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Jacob Wiegand, Deseret News
Park City's James Shagen (12) celebrates following a goal during Park City's 2-0 victory against Juan Diego Catholic High School in the Class 4A semifinals on Thursday, May 10, 2018, at Judge Memorial Catholic High School in Salt Lake City.
We’ve all learned that working hard will get us somewhere. The whole team is dedicated and we are going to make something happen. —Park City's Georgie Pineda

SALT LAKE CITY — On the afternoon of April 4, the Park City Miners hosted the Juan Diego Soaring Eagle for a Region 11 contest. Thanks to goal scorers like Max Dufner and Johnny Flitton, amongst others, the Miners proved the better side that day, winning the game 4-3.

Three weeks later the teams met again, this time in Draper.

Once again the Miners came away with a victory, a 2-1 triumph, courtesy of goals from Jacob Farnsworth and Kailer Spangenberg.

Thursday night at Judge Memorial High School the region rivals met for a third time.

This time it was in the state semifinals, with a berth in 4A state title game on the line.

“Playing someone three times is never easy,” Park City head coach Tom Merchant said. “These guys (Juan Diego) are tough. It is a battle every time.

“Juan Diego is a great team and we talked to the team before the game. We told them it is an honor to get this far, whether you win or lose.”

As it turns out, when it comes to games this season between the Miners and the Soaring Eagle, all Park City knows how to do is win.

Sophomore Georgie Pineda netted two goals, goalie Wesley Hoglin was unbeatable and Park City defeated Juan Diego 2-0, securing a berth in the 4A state title game.

“It has been a while (for Park City), so I am really excited,” Pineda said.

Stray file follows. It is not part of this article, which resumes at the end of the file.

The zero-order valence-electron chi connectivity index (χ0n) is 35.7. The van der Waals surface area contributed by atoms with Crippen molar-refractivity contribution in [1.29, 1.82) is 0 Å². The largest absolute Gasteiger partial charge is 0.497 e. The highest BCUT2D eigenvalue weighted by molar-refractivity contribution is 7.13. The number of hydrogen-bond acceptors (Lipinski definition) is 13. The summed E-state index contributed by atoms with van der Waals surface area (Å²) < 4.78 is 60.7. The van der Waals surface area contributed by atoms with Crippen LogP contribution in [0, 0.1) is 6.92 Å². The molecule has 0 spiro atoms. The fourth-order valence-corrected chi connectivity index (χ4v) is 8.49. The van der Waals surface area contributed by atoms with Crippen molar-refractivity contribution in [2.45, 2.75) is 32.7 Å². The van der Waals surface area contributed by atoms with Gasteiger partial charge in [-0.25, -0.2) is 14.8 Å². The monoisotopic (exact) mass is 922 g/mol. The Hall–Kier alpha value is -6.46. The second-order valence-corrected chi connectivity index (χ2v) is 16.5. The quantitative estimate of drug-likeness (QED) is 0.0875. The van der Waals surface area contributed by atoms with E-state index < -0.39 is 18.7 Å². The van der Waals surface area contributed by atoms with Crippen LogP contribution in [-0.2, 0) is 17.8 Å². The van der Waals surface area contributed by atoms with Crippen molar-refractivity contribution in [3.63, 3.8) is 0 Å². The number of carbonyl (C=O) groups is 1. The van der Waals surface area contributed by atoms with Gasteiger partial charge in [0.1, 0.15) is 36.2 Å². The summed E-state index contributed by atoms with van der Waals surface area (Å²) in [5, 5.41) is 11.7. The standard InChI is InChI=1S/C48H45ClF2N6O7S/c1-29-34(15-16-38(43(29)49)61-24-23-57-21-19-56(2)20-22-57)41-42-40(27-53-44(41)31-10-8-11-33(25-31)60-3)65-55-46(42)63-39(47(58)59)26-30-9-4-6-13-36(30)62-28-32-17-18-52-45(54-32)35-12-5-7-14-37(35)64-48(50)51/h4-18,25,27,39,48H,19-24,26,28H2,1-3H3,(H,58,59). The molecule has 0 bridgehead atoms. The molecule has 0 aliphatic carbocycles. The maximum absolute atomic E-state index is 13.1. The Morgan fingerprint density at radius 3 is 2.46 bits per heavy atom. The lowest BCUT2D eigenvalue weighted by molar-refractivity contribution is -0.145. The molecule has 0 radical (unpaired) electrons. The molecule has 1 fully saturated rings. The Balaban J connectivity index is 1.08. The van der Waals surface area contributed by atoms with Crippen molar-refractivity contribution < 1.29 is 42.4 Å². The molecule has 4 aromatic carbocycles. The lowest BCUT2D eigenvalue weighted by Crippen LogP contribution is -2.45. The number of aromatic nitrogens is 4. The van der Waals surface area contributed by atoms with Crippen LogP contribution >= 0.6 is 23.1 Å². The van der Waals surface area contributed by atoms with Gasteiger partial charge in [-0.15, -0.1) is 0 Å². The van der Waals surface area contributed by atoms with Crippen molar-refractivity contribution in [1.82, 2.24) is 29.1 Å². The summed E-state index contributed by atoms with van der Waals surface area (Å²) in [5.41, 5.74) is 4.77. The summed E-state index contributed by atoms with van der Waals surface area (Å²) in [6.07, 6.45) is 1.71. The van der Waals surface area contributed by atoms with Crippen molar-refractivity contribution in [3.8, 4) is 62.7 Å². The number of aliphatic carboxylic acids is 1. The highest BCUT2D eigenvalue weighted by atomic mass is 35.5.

“No matter what happened in this game it would have been a successful season,” added Merchant. “It is awful hard. There is only one team in your division that ends up without a loss for their last game. These kids did everything they could tonight.”

That included playing in a different formation to start the game, a feat which proved a tad bit difficult for the Miners.

In fact, for much of the first half the Soaring Eagle looked the more composed and comfortable side.

They controlled time of possession, had multiple good looks at the goal — a shot by Seth Blesingim in the eighth minute surely would have gone into the back of the net if not for an incredible one-footed stab by Hoglin — and quite simply were the better team.

“We played ‘em twice (before) so we used a completely different formation then we did the first time,” Merchant said. “It was a tweak, but it made the kids nervous.

“The reality is we didn’t want to keep coming at (Juan Diego) the same way. They’d know what to look for.”

All of the Miners nerves disappeared in the 29th minute, thanks to Pineda.

On one of Park City’s few attacks of the half, Pineda was able to corral a rebound, the result of a shot by teammate Grayson McCall, and find the back of the net.

“I wasn’t sure what happened,” said Pineda. “I just served the ball in, it came back to me and I shot it with my left foot. I didn’t expect it to go in, but it did.”

That goal changed everything.

“The first goal made big difference for us,” said Merchant. “It was one of those things where it could have gone either way, but things changed quickly after that.”

From that point on, for the final 51 minutes of the game, the Miners looked the part of title contender.

They squashed Soaring Eagle runs, controlled the midfield and dominated defensively (Park City’s defensive backs were especially effective in the second half, limiting Juan Diego to just one shot on goal).

When Pineda netted another score, this one in the 66th minute, the game was over.

“Once we got a couple of goals we could sit back and play more defensive,” said Merchant. “Just pack it in and kick the ball to the other end of the field.”

After Thursday’s victory, all that is left for the Miners is a championship bout against the Desert Hills Thunder, and there will be no shortage of confidence on the Park City sideline.

“We’ve all learned that working hard will get us somewhere,” said Pineda. “The whole team is dedicated and we are going to make something happen.”

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